Cord-cutting: In theory, fans fleeing cable for OTT streaming services were responsible for the decline in ratings.
Entertainment options: Between the thousands of new shows, movies, video games and apps out each year, the thinking went, the league was suffering from outside competition.
Both of those elements explain why the overall audience for all television has declined, but they don’t explain why the NFL has surged back in popularity.
Lack of compelling players: The 2016 and 2017 seasons came before the real emergence of game-changing talents like Patrick Mahomes and Lamar Jackson. But if people were tuning in just to see those players, why are ratings up for almost all games?
Rules changes, off-field behavior, etc.: The NFL’s maddening — no pun intended — rules remain as infuriating today as they did three years ago, through the decline and the resurgence. And there’s been no indication that the league’s domestic violence issues are anywhere close to resolved, any more than they were three years ago.
Hurricanes, presidential debates, awards shows, etc.: Analysts trotted out a variety of one-off events as short-term excuses, but those didn’t hold up as time passed and the ratings remained depressed.
Which leads us to:
Protests: The theory here is that fans, disgusted by the acts of protesters (or, to another degree, the NFL’s treatment of Kaepernick) tuned out of NFL games in numbers sufficient to register in ratings data.
Starting to look a little more plausible, isn’t it? The focus on protests is the only persistent element of the ratings equation that’s changed significantly in the last three years. Every other influence during the ratings’ slide has also been present during the ratings’ increase. Straight up, then: the backlash to the protests contributed, to a significant degree, to the recent ratings drop.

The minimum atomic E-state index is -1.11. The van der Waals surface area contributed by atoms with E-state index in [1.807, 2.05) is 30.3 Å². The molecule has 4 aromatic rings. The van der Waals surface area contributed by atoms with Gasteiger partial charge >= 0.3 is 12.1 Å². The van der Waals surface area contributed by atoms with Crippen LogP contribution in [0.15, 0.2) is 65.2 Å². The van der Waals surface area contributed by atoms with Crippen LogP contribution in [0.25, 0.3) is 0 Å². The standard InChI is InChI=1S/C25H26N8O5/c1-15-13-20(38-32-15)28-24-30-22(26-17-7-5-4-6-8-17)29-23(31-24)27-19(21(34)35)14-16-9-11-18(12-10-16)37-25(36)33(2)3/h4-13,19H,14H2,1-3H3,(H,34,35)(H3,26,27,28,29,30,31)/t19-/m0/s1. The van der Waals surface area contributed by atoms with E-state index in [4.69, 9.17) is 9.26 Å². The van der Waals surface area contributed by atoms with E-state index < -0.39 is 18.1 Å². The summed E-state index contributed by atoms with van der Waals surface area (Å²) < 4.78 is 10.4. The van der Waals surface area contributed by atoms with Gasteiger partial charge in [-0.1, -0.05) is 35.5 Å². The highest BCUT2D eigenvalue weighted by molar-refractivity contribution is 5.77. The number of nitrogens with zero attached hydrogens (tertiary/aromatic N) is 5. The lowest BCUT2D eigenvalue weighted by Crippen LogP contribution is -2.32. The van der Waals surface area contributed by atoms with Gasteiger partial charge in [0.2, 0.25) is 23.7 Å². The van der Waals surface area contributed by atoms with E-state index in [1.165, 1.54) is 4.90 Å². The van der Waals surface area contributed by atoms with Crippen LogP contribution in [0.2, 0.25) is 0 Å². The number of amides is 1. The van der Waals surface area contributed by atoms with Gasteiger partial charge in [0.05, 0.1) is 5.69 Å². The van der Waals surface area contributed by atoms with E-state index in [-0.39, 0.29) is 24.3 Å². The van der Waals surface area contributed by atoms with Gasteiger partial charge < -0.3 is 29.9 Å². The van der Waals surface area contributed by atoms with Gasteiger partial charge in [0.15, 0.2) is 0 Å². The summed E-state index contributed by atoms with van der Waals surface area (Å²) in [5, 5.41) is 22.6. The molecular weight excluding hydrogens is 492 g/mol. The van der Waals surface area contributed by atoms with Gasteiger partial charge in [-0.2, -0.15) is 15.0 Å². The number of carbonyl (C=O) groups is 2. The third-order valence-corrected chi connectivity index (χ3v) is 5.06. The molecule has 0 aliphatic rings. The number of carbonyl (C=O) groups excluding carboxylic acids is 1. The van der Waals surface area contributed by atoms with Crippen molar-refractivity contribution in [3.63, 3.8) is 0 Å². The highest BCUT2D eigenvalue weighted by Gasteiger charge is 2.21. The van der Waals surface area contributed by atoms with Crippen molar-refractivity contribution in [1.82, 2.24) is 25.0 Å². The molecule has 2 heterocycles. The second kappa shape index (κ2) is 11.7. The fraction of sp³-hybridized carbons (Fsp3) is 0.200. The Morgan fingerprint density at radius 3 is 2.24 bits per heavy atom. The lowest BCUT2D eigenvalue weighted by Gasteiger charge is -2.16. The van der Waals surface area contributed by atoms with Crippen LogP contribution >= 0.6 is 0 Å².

But before critics of the Kaepernick et al. protests gloat too much, it’s worth noting that three years on, the NFL is not dying, mortally wounded, or really even scratched by the effects of the protests. Indeed, several players continue to kneel even now, albeit without the media coverage and jersey-burning outrage of 2016-17. The NFL has signed, or soon will sign, enormous new broadcast contracts. Super Bowl ad numbers continue to break records, and remain valuable enough that noted NFL opponent President Trump has apparently bought a slot for a campaign commercial. And, most importantly, whatever fans were lost in the ratings dip — whether because they were taking a stand or because they were casual fans with little brand loyalty — have either returned, or more than been replaced.
Which brings us around to the forward view. With the last lingering effects of the protests now in the rearview mirror, what can the NFL learn from this going forward? The kneejerk response — and the one the NFL will almost surely follow — is that dissent can have an impact on the bottom line, and must therefore be crushed.
That’s the easy lesson, but it’s not the larger one. The reality is that the NFL had far more power than it ever believed it did to stand up to its critics, right up to President Trump. People want their football, regardless of their political views. One way or another, they’ll find their way back to the league.